By ERIC A. HOWALD
Of the Keizertimes

The president of the Professional Firefighters Association of Marion County (PFAMC) takes issue with the claim that the months leading up to the fire chief’s New Year’s Eve accident were boon times for Marion County Fire District No. 1.

“During the time that [Fire Chief J. Kevin Henson] claims thing were getting better at the district, they started talking about wanting to announce layoffs,” said Kris Boyer, president of PFAMC. “We’d been bargaining for nine months by then, had been asked to take a 25 percent pay cut and then then threatened with the layoffs. It wasn’t getting better. His wreck was just one more incident in a stressful situation.”

The union represents MCFD1’s 34 professional firefighters who approved a no confidence vote in the wake of a rollover accident that injured Henson and brought to light his carrying of a concealed weapon – approved by board members – while on duty. In response to the incident, and three years of turmoil between the firefighters and the administration, the PFAMC is backing two candidates – Bob Palmer and Andrea Batchelor – challenging Marion County Fire Board members Randy Franke and Orville Downer in the current election. Funding for the challengers is flowing from in-kind donations from the PFAMC’s political action committee and comprise more than 96 percent of Batchelor’s campaign fund and 69 percent of Palmer’s.

Boyer said the PFAMC’s displeasure with the chief stems from confrontations with Henson on the part of both career firefighters and volunteer personnel.

“His management style is the key to all of it,” Boyer said.

In response to a number of unfair employment practices claims, an investigation was launched into what could be done to improve communications and yielded an 11-step process to achieving that goal. The problem, Boyer said, is there has been no follow-up.

“You don’t see a return to something discussed a year ago,” he said. “Board members talk about firefighters being held accountable and no one is holding the chief accountable.”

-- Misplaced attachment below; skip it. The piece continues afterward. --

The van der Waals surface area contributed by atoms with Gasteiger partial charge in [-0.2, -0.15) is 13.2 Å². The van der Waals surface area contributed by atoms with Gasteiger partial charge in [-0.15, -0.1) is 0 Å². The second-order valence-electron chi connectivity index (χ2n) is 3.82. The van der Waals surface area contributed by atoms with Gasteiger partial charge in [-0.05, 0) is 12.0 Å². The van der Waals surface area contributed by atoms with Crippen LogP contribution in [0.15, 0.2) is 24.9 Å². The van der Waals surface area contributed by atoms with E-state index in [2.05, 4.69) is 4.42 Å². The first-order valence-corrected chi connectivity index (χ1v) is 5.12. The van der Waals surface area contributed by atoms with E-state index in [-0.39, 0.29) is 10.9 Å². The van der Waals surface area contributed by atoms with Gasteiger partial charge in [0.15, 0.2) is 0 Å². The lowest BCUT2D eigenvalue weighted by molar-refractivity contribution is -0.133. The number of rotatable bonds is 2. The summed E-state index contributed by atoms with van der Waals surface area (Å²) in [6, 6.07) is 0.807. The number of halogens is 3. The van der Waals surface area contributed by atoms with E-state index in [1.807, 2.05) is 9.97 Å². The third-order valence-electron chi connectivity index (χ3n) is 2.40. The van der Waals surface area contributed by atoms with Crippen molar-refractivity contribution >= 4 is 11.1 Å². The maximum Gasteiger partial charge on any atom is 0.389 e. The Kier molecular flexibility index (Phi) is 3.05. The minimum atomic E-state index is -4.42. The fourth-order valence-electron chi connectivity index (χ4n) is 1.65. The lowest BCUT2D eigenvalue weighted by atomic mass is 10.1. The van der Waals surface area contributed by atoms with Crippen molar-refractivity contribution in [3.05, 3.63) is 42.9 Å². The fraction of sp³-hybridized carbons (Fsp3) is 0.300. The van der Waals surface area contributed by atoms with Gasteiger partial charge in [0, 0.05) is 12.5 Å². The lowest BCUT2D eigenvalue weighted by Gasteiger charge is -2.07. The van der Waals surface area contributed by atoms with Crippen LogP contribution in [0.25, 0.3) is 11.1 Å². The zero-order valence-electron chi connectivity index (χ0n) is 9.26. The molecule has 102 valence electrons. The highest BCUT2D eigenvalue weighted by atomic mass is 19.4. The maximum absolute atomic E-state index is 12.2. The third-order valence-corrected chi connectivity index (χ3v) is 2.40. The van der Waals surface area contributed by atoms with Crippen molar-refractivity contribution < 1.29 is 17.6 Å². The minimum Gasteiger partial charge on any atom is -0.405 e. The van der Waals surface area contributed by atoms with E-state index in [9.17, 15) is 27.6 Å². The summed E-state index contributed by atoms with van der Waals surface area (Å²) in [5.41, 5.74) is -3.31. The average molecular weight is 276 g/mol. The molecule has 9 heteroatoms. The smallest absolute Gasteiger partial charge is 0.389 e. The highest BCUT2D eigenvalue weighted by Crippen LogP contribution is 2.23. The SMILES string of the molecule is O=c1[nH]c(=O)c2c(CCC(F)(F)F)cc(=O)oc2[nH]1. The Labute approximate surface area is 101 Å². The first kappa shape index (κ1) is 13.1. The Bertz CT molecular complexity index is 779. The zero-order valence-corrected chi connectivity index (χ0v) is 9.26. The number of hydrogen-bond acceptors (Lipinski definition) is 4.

Henson asked individual members of the MCFD1 Fire Board and joint Willamette Valley Fire and Rescue Authority (WVFRA) for permission to carry a concealed weapon in response to death threats and break-ins at his home and office, but Boyer disavows all knowledge of such incidents.

“[The union] doesn’t believe any of the break-ins or death threats have occurred,” Boyer said. “I don’t have any knowledge of the chief’s life prior to becoming chief of MCFD1, but I don’t believe any of our staff would do such a thing.”

Boyer said the union supports the merging of MCFD1 and the Turner Fire District into WVFRA, but that it was done too hastily.

“We had a contract that spawned few grievances, but we were pushed to do it to make way for WVFRA,” Boyer said. “If it had been done more slowly, or with more long-term planning, it would have been better.”

Negotiating pay cuts and layoffs at the time of the chief’s accident was a result of what the union viewed as putting the cart before the horse.

“The administration hired three new people in 2010 and transferred over emergency funds from an apparatus account and then we were hit with the request for pay cuts, threats of layoffs and demands for a no-cost contract,” Boyer said.

The union’s position is that the chief lied about certain aspects of the rollover wreck. Henson claims he was wearing his seatbelt at the time of the accident. The police report and photos of the scene show the belt locked in an unused position, but it’s not safety issues that are the union’s concern, Boyer said.

“You can’t lie and get away with it and expect to hold employees accountable. [Henson] is not the exception to the rules we have, he’s being held to different rules and it’s funny to hear the board say firefighters are not being held accountable,” Boyer said.

Whether or not the board ultimately decides to take any further action, the union will bring up the issue if firefighters are accused of doing anything in the same vein.

Boyer has trouble visioning a future with the current administration and chief, but thought some ground might be gained if the chief were to admit his “wrongdoings.”

“WVFRA could have been and still may be a great department. But with the current situation, other districts are choosing not to join and staying away because of the turmoil,” he said.